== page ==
Perhaps it was the air of arrogance that killed the evening at Memorial’s Bruneau Centre, though the softening of his “boondoggle” coinage inspired a measure of incredulity. The readiness to bully every critic of the project — no matter the legitimacy of their claims — spoke to a man who needed understanding less than he did validation, though condescension is not normally known to help win friends.
Monday, 19 February 2018
Stan Marshall's Muskrat Falls Update entitled “Understanding Muskrat” ought to have been an opportunity for the Nalcor CEO to engage with the public and sensibly discuss a litany of concerns. That's not what he had in mind.
Labels: "Understanding Muskrat" Bruneau Center Presentation by Nalcor CEO Stan Marshall, Muskrat Falls Project, Nalcor Energy
Sunday, 18 February 2018
They're filling in along the shore,
On mudflat, bog, and gravel bar.
At riverside and through the Bay
No buffer zones enforced today.
In many towns Municipal
In Provincial Parks or Federal
The excavators and big trucks
On Preserves are dumping muck.
Thursday, 15 February 2018
In June 2015, as a General Election beckoned, Abacus Data reported that only 3% of those polled perceived Muskrat Falls/electricity as “the most important issue facing NL”. Just 11% expressed concern over the deficit.
The election gave vent to a public which had watched the P.C. Party languish in a succession of “amateur hours”. They ran the gamut from Dunderdale’s #DarkNL moment to Frank Coleman’s transparently self-serving attempt to become First Minister for all the wrong reasons.
Tom Marshall left behind a legacy of deficits and not just those related to the Budget. There was the Humber Valley Paving affair and the charade of Muskrat Falls’ oversight.
Monday, 12 February 2018
David Vardy, Ron Penney and I have responded to the call of the Muskrat Falls Commission of Inquiry for submissions from the public on the interpretation of the Terms of Reference.
Our submission encourages the Commissioner to give the Terms of Reference a broad interpretation. It proposes a complete review of the project - one that provides full context for the public policy decision to announce and then sanction the project. It also seeks an investigation into matters relating to the management of the project and its long term effects on ratepayers and all the citizens of the province.
Thursday, 8 February 2018
If Judge Richard LeBlanc feels like he is being watched, perhaps he will delay judging the cynics until after he has judged Nalcor.
Each decision taken by the Commission of Inquiry into the Muskrat Falls Project is understandably scrutinized as watchers assess whether the Commission is capable enough to undertake the enormous task for which it has signed on, and whether the Commission will be transparent enough to imbue public confidence in its mandate, procedures and processes. Arguably, perhaps, the Commission is already making decisions whose side-effect is enabling this result. The Premier could have given the Inquiry a head start had he submitted a draft Terms of Reference (TOR) to the public and sought input. That job fell to Judge LeBlanc.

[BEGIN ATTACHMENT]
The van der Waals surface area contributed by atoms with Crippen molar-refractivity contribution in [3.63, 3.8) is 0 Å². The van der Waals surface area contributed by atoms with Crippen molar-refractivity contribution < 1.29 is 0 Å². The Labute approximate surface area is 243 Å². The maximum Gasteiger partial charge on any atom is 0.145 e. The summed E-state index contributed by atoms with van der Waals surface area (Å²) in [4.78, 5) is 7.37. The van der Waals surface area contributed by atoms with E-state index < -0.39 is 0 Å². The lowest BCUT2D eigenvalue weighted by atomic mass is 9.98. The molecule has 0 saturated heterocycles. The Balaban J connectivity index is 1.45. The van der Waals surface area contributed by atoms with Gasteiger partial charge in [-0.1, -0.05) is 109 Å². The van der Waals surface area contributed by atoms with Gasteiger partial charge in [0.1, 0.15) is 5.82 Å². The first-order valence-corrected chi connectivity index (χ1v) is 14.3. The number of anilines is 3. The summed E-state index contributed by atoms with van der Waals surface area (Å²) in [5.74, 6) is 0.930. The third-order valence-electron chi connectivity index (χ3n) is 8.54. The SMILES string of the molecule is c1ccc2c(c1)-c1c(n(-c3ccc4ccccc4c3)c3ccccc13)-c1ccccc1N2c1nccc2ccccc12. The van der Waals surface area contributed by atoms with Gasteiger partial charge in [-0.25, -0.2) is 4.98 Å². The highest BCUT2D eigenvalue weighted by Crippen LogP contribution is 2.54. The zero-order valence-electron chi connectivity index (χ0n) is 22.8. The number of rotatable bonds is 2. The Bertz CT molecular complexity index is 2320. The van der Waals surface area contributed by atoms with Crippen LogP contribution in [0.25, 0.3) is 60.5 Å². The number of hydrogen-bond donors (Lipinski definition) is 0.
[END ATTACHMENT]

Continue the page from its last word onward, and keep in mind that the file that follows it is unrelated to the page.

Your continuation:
Labels: ATIPPA Exemption, Commission of Inquiry into the Muskrat Falls Project, Judge Richard LeBlanc
Monday, 5 February 2018
The mainstream media likes to report the "Sunshine List". That's the one covering public servants earning $100,000 or more and who are employed with core government departments, agencies, boards and commissions including Crown Corporations. Some people believe the List serves a purpose beyond simply providing access to public information; that it gives transparency to decisions over which self-interested bureaucrats have too much influence.
This Blog is also concerned about transparency. I suggest that public commentators who are paid consultants of the government should be added to the list or distinguished in a separate one. Therefore, I am proposing the "Moonshine" List. Why "Moonshine"? The liquid version often lacks clarity - like the consulting industry. "Moonlight" List was also a convincing option because "moonlight" is harder to catch than "sunshine", but like "moonshine" offers the assurance of an occasional glow.
Thursday, 1 February 2018
Justice Richard LeBlanc has started the task of getting the Commission of Inquiry into the Muskrat Falls Project underway by allowing for the engagement of the public. Essentially, the Judge is asking for opinions with respect to the interpretation of the Terms of Reference (TOR). That outcome will govern the scope of the Inquiry.
This is an important phase. The Judge is doing what the Premier ought to have done. But, unlike the Premier, Justice LeBlanc cannot alter or amend the TOR. He is, however, entitled to give them broad interpretation — as long as he does not overstep their parameters (over which he will exercise a Judge’s discretion).
Anyone who has followed the Muskrat Falls saga will understand that the project’s origins, evolution and catastrophic failure required a complex web of political machinations, deals, contracts and relationships. Those who were poorly suited to the task, who were arrogant, who let ego or greed get the better of them, who were elected and were unwise or assumed a knowledge or a skill they didn’t possess, or who forgot to whom they owed fealty, will now be confronted with a Judge who will independently assess those decisions, their authors (some of them anyway), and the institutions that enabled them.
Labels: Commission of Inquiry into the Muskrat Falls Project, Judge Richard LeBlanc, Muskrat Falls Project